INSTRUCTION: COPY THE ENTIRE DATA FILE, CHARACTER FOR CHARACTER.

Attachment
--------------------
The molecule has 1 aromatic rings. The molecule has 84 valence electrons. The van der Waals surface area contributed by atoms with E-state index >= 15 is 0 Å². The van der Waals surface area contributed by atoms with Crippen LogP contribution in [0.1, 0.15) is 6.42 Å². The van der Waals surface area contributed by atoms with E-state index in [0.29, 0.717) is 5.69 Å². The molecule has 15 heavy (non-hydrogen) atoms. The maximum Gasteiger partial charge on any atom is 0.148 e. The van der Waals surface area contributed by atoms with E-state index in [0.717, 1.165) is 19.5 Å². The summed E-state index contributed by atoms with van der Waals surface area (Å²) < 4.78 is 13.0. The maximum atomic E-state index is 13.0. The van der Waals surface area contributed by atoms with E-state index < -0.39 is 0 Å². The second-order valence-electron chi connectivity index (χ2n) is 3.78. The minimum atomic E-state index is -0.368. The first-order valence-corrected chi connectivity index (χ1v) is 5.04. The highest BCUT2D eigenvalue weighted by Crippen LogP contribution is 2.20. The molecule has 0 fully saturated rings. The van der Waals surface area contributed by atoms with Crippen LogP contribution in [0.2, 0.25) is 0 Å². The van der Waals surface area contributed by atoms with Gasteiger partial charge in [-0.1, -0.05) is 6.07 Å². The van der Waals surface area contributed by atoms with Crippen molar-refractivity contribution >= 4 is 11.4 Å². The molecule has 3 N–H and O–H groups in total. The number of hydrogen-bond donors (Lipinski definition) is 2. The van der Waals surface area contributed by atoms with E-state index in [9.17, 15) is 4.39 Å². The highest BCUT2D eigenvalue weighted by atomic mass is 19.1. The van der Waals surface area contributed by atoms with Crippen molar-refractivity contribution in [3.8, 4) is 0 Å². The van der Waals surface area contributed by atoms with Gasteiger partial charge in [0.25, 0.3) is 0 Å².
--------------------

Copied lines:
The molecule has 1 aromatic rings. The molecule has 84 valence electrons. The van der Waals surface area contributed by atoms with E-state index >= 15 is 0 Å². The van der Waals surface area contributed by atoms with Crippen LogP contribution in [0.1, 0.15) is 6.42 Å². The van der Waals surface area contributed by atoms with E-state index in [0.29, 0.717) is 5.69 Å². The molecule has 15 heavy (non-hydrogen) atoms. The maximum Gasteiger partial charge on any atom is 0.148 e. The van der Waals surface area contributed by atoms with E-state index in [0.717, 1.165) is 19.5 Å². The summed E-state index contributed by atoms with van der Waals surface area (Å²) < 4.78 is 13.0. The maximum atomic E-state index is 13.0. The van der Waals surface area contributed by atoms with E-state index < -0.39 is 0 Å². The second-order valence-electron chi connectivity index (χ2n) is 3.78. The minimum atomic E-state index is -0.368. The first-order valence-corrected chi connectivity index (χ1v) is 5.04. The highest BCUT2D eigenvalue weighted by Crippen LogP contribution is 2.20. The molecule has 0 fully saturated rings. The van der Waals surface area contributed by atoms with Crippen LogP contribution in [0.2, 0.25) is 0 Å². The van der Waals surface area contributed by atoms with Gasteiger partial charge in [-0.1, -0.05) is 6.07 Å². The van der Waals surface area contributed by atoms with Crippen molar-refractivity contribution >= 4 is 11.4 Å². The molecule has 3 N–H and O–H groups in total. The number of hydrogen-bond donors (Lipinski definition) is 2. The van der Waals surface area contributed by atoms with E-state index in [9.17, 15) is 4.39 Å². The highest BCUT2D eigenvalue weighted by atomic mass is 19.1. The van der Waals surface area contributed by atoms with Crippen molar-refractivity contribution in [3.8, 4) is 0 Å². The van der Waals surface area contributed by atoms with Gasteiger partial charge in [0.25, 0.3) is 0 Å².